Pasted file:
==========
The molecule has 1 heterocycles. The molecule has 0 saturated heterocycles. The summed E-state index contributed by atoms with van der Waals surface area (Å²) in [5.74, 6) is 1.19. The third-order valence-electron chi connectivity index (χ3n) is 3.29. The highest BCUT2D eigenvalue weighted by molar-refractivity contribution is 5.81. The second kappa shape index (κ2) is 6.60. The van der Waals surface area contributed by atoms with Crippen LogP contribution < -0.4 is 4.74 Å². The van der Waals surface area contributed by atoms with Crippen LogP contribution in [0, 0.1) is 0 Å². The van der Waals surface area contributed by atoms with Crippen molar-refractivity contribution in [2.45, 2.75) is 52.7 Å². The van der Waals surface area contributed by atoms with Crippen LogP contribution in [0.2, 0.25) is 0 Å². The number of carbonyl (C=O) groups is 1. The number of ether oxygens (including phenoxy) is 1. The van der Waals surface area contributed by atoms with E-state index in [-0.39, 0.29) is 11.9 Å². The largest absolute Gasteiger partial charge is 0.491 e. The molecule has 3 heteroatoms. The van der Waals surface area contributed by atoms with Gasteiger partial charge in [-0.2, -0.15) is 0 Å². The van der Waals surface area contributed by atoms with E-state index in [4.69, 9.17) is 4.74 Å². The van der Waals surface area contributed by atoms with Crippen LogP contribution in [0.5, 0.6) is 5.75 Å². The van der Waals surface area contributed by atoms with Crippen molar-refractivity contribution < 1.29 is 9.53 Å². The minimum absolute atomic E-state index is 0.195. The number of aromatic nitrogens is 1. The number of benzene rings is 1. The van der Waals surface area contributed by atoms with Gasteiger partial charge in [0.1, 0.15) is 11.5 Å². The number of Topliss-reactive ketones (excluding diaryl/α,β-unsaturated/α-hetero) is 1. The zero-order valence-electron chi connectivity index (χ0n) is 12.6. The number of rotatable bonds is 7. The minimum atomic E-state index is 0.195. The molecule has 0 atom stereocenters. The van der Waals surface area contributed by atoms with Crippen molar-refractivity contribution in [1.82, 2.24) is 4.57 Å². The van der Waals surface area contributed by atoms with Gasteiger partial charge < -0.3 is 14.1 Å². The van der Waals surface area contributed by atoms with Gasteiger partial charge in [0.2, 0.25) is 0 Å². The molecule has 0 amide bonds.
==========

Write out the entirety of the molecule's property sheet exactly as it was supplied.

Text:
The molecule has 1 heterocycles. The molecule has 0 saturated heterocycles. The summed E-state index contributed by atoms with van der Waals surface area (Å²) in [5.74, 6) is 1.19. The third-order valence-electron chi connectivity index (χ3n) is 3.29. The highest BCUT2D eigenvalue weighted by molar-refractivity contribution is 5.81. The second kappa shape index (κ2) is 6.60. The van der Waals surface area contributed by atoms with Crippen LogP contribution < -0.4 is 4.74 Å². The van der Waals surface area contributed by atoms with Crippen LogP contribution in [0, 0.1) is 0 Å². The van der Waals surface area contributed by atoms with Crippen molar-refractivity contribution in [2.45, 2.75) is 52.7 Å². The van der Waals surface area contributed by atoms with Crippen LogP contribution in [0.2, 0.25) is 0 Å². The number of carbonyl (C=O) groups is 1. The number of ether oxygens (including phenoxy) is 1. The van der Waals surface area contributed by atoms with E-state index in [-0.39, 0.29) is 11.9 Å². The largest absolute Gasteiger partial charge is 0.491 e. The molecule has 3 heteroatoms. The van der Waals surface area contributed by atoms with Gasteiger partial charge in [-0.2, -0.15) is 0 Å². The van der Waals surface area contributed by atoms with E-state index in [4.69, 9.17) is 4.74 Å². The van der Waals surface area contributed by atoms with Crippen LogP contribution in [0.5, 0.6) is 5.75 Å². The van der Waals surface area contributed by atoms with Crippen molar-refractivity contribution < 1.29 is 9.53 Å². The minimum absolute atomic E-state index is 0.195. The number of aromatic nitrogens is 1. The number of benzene rings is 1. The van der Waals surface area contributed by atoms with Gasteiger partial charge in [0.1, 0.15) is 11.5 Å². The number of Topliss-reactive ketones (excluding diaryl/α,β-unsaturated/α-hetero) is 1. The zero-order valence-electron chi connectivity index (χ0n) is 12.6. The number of rotatable bonds is 7. The minimum atomic E-state index is 0.195. The molecule has 0 atom stereocenters. The van der Waals surface area contributed by atoms with Crippen molar-refractivity contribution in [1.82, 2.24) is 4.57 Å². The van der Waals surface area contributed by atoms with Gasteiger partial charge < -0.3 is 14.1 Å². The van der Waals surface area contributed by atoms with Gasteiger partial charge in [0.2, 0.25) is 0 Å². The molecule has 0 amide bonds.